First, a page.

Don’t be afraid to make a mistake. “So many times, I wouldn’t speak up because I didn’t feel I was mature enough or had enough life experience to say what my ‘gut’ was telling me,” says Angela Hurt, Founder and CEO of Veracity Consulting. While gaining subject matter expertise and collecting and processing the right data is valuable, Hurt says, sometimes this must be balanced with an equal dose of intuition.

“I think many women fear making a mistake, which means they don’t always make a bold move that could deliver great learning lessons,” says Hurt. “When I speak to younger women, I always tell them to do something that scares the hell out of them — something they fear they can’t do.” That’s truly when women business leaders find out what you’re made of explains Hurt. “That’s what creates the growth you need to move toward that CEO position.”

Learn the nuances of managing people. Throughout most of her 30s, Jones says she viewed managing people as largely “directing others” and managed each person the same way because she was inexperienced. “While consistency is important, I have learned the nuances of managing different types of individuals, taking the time to understand what motivates them and how to draw out their strengths,” she says.  “Today I view managing not just as directing people on what to do but rather removing obstacles and creating the environment for them to be successful.”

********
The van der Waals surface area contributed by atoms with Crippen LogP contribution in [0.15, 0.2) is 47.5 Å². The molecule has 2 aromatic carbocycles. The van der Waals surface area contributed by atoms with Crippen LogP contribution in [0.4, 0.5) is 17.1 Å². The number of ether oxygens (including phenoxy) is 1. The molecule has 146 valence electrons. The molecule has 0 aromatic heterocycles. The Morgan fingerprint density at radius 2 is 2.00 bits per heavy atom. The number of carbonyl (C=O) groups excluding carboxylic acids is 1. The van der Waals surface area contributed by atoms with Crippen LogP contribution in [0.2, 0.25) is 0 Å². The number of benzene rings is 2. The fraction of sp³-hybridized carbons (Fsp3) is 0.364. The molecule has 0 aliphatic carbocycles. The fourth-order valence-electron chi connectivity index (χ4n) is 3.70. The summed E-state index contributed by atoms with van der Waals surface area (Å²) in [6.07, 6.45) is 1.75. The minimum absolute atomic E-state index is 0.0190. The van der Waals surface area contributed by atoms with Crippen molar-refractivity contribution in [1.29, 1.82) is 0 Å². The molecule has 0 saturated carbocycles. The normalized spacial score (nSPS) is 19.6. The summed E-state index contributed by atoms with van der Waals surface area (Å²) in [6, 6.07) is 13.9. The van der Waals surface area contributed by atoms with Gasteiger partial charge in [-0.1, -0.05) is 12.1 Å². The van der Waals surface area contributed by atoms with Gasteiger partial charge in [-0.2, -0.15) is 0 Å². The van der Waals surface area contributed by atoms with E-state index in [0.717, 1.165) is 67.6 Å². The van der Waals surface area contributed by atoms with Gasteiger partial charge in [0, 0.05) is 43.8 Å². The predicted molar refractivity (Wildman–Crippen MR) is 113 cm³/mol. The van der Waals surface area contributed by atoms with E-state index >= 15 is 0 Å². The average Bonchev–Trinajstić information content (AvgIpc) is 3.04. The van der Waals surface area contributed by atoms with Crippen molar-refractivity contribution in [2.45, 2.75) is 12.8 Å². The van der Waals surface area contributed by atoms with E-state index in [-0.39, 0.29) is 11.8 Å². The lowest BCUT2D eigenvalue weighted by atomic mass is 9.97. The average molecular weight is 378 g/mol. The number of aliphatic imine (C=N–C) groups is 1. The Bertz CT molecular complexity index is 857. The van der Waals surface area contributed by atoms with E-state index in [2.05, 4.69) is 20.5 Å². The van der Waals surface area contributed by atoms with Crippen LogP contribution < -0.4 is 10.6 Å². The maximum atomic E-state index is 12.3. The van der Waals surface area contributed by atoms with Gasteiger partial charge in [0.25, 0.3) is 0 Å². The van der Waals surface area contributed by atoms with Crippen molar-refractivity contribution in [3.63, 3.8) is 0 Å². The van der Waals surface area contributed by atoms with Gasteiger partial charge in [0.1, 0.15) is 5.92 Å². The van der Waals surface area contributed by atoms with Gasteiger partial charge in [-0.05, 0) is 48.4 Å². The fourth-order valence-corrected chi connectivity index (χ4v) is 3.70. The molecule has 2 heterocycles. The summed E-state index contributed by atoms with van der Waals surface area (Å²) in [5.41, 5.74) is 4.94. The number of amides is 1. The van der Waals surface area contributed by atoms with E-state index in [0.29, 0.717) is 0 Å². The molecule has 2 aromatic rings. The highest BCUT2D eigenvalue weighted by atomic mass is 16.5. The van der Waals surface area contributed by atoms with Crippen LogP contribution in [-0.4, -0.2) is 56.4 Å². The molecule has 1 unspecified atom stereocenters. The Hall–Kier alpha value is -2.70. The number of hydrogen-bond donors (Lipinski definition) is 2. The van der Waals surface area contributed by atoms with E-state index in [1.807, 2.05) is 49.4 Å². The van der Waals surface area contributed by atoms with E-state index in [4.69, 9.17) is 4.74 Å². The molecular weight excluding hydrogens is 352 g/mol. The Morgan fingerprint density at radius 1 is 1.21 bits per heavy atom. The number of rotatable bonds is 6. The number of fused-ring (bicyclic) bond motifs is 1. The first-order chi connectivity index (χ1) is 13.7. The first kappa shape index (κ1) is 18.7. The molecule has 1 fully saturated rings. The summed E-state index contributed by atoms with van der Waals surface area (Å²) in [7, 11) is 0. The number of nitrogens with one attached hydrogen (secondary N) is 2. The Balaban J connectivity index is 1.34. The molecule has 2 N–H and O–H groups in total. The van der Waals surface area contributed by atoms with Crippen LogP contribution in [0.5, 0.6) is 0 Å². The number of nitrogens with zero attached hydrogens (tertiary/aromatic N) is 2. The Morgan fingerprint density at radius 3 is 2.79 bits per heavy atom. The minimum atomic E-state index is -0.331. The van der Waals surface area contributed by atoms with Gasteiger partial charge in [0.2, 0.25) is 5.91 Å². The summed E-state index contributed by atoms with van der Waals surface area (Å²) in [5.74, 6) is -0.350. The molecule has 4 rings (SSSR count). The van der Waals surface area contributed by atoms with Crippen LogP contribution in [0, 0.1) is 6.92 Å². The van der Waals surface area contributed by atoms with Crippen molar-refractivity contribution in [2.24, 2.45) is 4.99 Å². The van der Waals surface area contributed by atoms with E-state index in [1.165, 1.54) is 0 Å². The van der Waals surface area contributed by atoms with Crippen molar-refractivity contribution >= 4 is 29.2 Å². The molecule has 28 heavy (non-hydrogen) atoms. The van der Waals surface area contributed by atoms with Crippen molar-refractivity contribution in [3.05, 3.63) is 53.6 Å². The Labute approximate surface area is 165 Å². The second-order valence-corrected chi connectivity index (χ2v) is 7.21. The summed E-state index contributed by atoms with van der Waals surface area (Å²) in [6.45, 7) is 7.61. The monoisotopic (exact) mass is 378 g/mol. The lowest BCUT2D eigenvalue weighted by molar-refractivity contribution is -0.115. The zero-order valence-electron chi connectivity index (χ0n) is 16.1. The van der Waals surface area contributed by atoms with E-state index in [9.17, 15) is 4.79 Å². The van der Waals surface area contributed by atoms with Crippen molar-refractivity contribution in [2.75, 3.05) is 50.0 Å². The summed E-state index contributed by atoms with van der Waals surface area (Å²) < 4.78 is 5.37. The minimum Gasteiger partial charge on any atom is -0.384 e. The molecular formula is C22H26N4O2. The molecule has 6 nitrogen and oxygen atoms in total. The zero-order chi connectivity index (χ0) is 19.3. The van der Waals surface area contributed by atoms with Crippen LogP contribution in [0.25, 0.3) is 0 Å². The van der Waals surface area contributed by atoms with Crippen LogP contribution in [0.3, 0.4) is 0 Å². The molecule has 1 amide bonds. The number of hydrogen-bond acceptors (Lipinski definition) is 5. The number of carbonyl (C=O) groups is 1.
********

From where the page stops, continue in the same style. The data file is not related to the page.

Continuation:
“We need to retain our gender authenticity and integrity.”

— Sima Ved, Vice Chairperson Apparel Group 

Network with like-minded peers. When she was younger, el Kaliouby was so focused on her research on artificial emotional intelligence, that there was no time to network. “It had a huge impact on me, personally and as a leader,” she says. “As a CEO, I’ve often found myself lonely. I can’t vent or share my deepest concerns with my team, or my investors or board of directors. And family or friends may not always know how to help. That’s why it’s so valuable to actively surround yourself with role models and peers.”

RELATED: Harnessing Emotional AI to Improve Interactions in Business, Industry and Health Care

El Kaliouby suggests joining organizations like YPO because it allows women, and business leaders in general, a space to get advice from others who have gone through similar experiences, and a safe environment to share deep fears or seek input on dilemmas you may be facing.

“For years I was my own biggest obstacle. But once I re-framed the doubting voice in my head, I realized that the board, our investors and our team were all on board with me being CEO,” she says.

For these YPO female CEOs, their overarching advice to younger women is to raise their hand and go for the opportunities they want. The voice in your head can hold you back, or it can be your best advocate. And once you’ve found your voice, el Kaliouby says, “use it to not only propel yourself forward, but also to help elevate other women.”